|Microsurgery: Transplantation and Replantation by Harry J. Buncke, MD, et al.|
| Almost all latissimus dorsi muscle flap transplantations may be performed using two teams, simultaneously dissecting the donor and recipient sites. When the latissimus muscle is used for scalp and skull coverage, the patient is placed in the lateral position with the recipient side up. If the muscle transplant is to the lower extremity, the choice of donor muscle depends on the recipient vessels to be used in the leg. Preoperative angiography is the key to this decision. If the posterior tibial vessels are to be used, the contralateral latissimus dorsi muscle is chosen. If the anterior tibial vessels are to be used, the ipsilateral latissimus is used as the donor muscle. The patient is again placed in the midlateral position with the appropriate side up. As noted, preoperative angiography is almost always mandatory for latissimus dorsi transplantation, particularly in patients with post-traumatic or postoperative defects, with or without irradiation.
A template of the recipient wound size should be made to allow estimation of the amount of latissimus dorsi muscle required.
Based on the preoperative angiography, the recipient vasculature should be chosen and the appropriate orientation of the flap determined. The dominant vascular pedicle of the latissimus dorsi consists of one artery and one vein, both of 2 mm caliber. Occasionally, the vein is even larger. In the head and neck region, the superficial temporal, facial, or occipital arteries are all satisfactory recipient vessels. Other branches of the external carotid system, such as the lingual or superior thyroidal artery in the neck, are also satisfactory. Because of the size of the thoracodorsal vein, the external jugular or facial veins are excellent recipient veins. The superficial temporal vein may be used, but its size and texture vary considerably. The necessity of choosing an alternate vein in this situation must be considered in the preoperative plan.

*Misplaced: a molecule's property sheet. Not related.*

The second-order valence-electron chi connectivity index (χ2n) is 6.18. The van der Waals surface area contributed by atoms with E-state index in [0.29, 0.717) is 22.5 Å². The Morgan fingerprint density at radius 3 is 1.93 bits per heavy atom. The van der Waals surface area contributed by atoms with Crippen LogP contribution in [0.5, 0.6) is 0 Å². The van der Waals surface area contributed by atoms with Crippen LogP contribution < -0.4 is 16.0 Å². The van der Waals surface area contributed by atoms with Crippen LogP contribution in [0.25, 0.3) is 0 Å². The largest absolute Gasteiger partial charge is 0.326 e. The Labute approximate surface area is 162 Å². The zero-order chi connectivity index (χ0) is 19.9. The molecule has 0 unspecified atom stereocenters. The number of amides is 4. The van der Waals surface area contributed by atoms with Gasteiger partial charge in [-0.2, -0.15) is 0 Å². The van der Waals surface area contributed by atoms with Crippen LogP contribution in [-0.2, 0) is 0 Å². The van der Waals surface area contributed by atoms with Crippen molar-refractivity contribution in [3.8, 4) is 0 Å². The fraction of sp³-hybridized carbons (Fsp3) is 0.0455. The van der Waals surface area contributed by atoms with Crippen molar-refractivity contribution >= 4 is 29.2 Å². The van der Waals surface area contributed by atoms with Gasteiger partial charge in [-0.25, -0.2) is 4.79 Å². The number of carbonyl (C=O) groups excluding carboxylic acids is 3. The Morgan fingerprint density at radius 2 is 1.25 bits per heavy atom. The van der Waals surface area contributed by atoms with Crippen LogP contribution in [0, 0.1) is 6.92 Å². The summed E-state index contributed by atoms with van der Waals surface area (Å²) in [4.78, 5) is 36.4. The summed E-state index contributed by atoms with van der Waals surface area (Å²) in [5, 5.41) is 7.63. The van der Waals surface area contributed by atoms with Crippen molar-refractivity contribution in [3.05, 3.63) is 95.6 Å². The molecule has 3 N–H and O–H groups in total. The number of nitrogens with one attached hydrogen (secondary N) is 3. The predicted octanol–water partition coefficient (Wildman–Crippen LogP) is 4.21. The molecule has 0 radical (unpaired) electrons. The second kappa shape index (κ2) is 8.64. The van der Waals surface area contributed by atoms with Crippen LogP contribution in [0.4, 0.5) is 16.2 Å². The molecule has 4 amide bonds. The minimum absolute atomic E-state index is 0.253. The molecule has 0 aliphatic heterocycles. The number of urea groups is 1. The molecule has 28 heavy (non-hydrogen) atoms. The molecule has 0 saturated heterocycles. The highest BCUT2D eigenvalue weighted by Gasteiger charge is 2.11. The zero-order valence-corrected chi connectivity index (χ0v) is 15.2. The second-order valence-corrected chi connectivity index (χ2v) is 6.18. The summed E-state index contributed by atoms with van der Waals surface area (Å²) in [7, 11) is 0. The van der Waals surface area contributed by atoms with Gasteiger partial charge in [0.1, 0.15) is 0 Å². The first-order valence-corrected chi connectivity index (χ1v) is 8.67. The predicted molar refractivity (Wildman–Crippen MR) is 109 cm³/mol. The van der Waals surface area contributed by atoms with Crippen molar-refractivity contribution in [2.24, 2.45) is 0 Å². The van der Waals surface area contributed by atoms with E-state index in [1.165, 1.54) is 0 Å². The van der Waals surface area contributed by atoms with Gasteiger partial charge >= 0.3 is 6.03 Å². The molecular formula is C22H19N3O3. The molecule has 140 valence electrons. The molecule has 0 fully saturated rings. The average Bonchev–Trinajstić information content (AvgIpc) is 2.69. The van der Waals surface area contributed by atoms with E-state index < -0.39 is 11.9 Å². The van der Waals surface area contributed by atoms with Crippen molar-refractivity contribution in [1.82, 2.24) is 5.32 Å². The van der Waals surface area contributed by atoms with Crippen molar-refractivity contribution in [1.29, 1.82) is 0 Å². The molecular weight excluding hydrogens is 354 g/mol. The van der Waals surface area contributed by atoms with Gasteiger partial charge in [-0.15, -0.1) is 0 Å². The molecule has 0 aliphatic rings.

In the lower extremity, the posterior tibial or anterior tibial arteries are compatible with the thoracodorsal artery. The larger of the two venae comitantes with either of these arteries may be used as a recipient vein. The greater and lesser saphenous veins are also useful as recipient veins for latissimus dorsi, but good proximal drainage must be confirmed, particularly in severely injured legs.
Proper debridement of all unstable, infected, or necrotic soft tissue as well as appropriate sequestrectomies must be performed before muscle transplantation to the recipient site.
Because of the proprioceptive component of the thoracodorsal motor nerve to the latissimus, a regional sensory nerve such as the sural, saphenous, or superficial peroneal nerve may be used for microneurorrhaphy to the thoracodorsal nerve in an attempt to achieve protective sensation in the transplanted muscle. Sensory-to-motor anastomoses have been documented to regenerate experimentally, and several patients have been walking on sensory-neurotized muscles for years.14
Following are the key landmarks in the latissimus dissection.
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